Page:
Living In China

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Are you thinking about moving to China? Or perhaps you know someone who is moving there, and you don’t quite know what it’s going to be like; either way this guide will give you an overview of everything you need to know about living in China. From bustling metropolises to iconic world-famous sites, China is a truly unique place to be an expat. Keep reading for everything from the cost of living in China to tips on banking and unexpected culture shocks!

Everything You Need To Know About Living In China (As An Expat)

Plan Your Trip

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Hotel Apartments

To get you started, here are some hotel apartments to consider in various cities:

Life in China

The Forbidden City In Beijing, China
Enjoying historical attractions is one of the benefits of living in China. You’ll get ample opportunity to explore attractions like the Forbidden City In Beijing.

Often, life in China is shrouded in mystery, especially because of western media.

China is a fantastic place to live and while there are some challenges, everyday life is normal and incredibly fun!

Life in China is both calm and chaotic.

It’s calm because everyone obeys laws and lives their own lives but it’s also chaotic because there are after all 1.4 billion people living in mainland China!

Weekends and festivals can be hectic and it’s something you really must get used to! China is a country filled with a plethora of things to see and do.

There are natural landscapes, epic cities, different foods to try and a completely unique culture to learn and appreciate.

What’s it like being an expat in China?

People Woman Walking In Chinatown Shopping Street
The average cost of living in China is lower that in western countries.

Living in China is a constant surprise.

No matter how many years you stay for, you will always find something new to discover.

If you’ve never been to China before, then one of the first things you will notice is how many people stare at you.

While people in places like Beijing and Shanghai are used to seeing foreigners, if you move to a smaller city or even find yourself in the countryside be ready for your fair share of stares.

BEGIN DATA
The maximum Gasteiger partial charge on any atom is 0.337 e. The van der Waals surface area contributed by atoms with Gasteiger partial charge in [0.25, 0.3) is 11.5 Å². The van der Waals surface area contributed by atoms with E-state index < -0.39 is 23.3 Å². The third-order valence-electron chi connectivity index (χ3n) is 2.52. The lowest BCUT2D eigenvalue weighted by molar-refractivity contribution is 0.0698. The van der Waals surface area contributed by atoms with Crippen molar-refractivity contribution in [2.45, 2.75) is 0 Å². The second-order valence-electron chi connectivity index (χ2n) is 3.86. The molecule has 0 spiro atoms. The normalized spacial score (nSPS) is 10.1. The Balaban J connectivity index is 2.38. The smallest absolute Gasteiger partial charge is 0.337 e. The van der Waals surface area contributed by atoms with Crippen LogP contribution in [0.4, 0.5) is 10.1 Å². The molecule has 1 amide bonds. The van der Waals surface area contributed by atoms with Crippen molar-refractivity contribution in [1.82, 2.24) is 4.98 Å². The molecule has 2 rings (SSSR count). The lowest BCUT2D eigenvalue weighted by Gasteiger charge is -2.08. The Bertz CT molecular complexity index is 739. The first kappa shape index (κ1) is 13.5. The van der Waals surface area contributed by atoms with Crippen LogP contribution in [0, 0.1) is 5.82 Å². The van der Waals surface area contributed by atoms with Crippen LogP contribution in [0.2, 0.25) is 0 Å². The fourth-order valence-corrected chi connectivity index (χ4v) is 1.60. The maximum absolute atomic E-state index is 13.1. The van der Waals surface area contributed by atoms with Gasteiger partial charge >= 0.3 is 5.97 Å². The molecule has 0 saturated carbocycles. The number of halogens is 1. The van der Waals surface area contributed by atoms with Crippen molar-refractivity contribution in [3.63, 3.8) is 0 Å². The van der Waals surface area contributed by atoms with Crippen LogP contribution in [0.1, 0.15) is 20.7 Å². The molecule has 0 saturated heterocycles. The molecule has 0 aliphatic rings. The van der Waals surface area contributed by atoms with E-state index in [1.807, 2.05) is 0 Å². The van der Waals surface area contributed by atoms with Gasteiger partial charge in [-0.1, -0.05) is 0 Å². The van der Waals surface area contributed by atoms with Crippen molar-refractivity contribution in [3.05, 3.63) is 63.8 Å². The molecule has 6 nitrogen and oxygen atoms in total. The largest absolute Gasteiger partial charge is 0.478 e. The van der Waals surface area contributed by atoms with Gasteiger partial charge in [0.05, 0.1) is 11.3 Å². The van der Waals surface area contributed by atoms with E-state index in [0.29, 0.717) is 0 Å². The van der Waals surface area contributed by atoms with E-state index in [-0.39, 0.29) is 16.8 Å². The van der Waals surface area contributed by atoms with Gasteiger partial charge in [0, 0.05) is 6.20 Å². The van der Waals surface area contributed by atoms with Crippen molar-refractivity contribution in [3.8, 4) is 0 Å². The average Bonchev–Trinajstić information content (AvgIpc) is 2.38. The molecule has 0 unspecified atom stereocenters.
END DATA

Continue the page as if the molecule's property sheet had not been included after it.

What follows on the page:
There are so many crazy and different things across all walks of life to get used to in China.

From unusual foods to different social customs, it’s time to get ready for a whole new perspective on life.

Something you’ll notice when you talk to foreigners in China is how long they’ve been there for.

You will find that many foreigners intended to stay for a year or so but have ended up making a home in China.

This speaks volumes to how great a place it is to be an expat.

Climate

China is so vast that the climate varies from region to region.

Summer in China is typically warm and humid whereas winter is cold, with periods of rain and often snow.

In the north of China, the climate is temperate.

Summer temperatures are around 25°C (77°F) and winters are very cold, with temperatures around -10°C (50°F).

Head to the south and it’s more of a subtropical climate with hot summers.

Cost of Living in China

Seaside Port With Residential Houses Around, In Taizhou
You may want to check out smaller cities and towns when deciding where to live in China, like Taizhou in Zhejiang.

If you are thinking of living in China, you’ll want to know more about the cost of living.

The cost of living in China is around 45% lower than in the U.S and 2.4 times less expensive than the U.K.

For foreigners, salaries in China are usually high, so it’s a great place to live if you are looking to save money.

The cost of living does vary across China, sometimes quite considerably.

The cost of living in tier one cities like Beijing, Shanghai are considerably more than tier two cities.

The average price of rent per month for a 1-bedroom apartment in the city centre is around 3,532 RMB (US$496).

Basic utilities (electricity, heating, water, garbage) are around 388 RMB (US$54).

A meal in an inexpensive restaurant is around 25 RMB (US$3.52).

One thing to remember as an expat living in China is that imported foreign products are of course more expensive.

Though you can find affordable foreign products on apps like Taobao (淘宝) they are generally more expensive than back home.

Working In China

Beijing From Above Aerial Shot
What’s it like living in China depends on which city you choose.

If you are thinking of living in China as an expat, then chances are you will be working or a studying.

While there are many different jobs you can get in China, the most popular jobs are usually in the fields of education, trade/commerce, IT/tech, and media.

Work life is very different in China than in the west.

Chinese workplaces usually have longer work hours with a one or two hour lunch break in the middle of the day.

This time is used for eating and sleeping.

For foreigners living and working in China one of the biggest things to get used to is the everyday work differences between Chinese people and foreigners.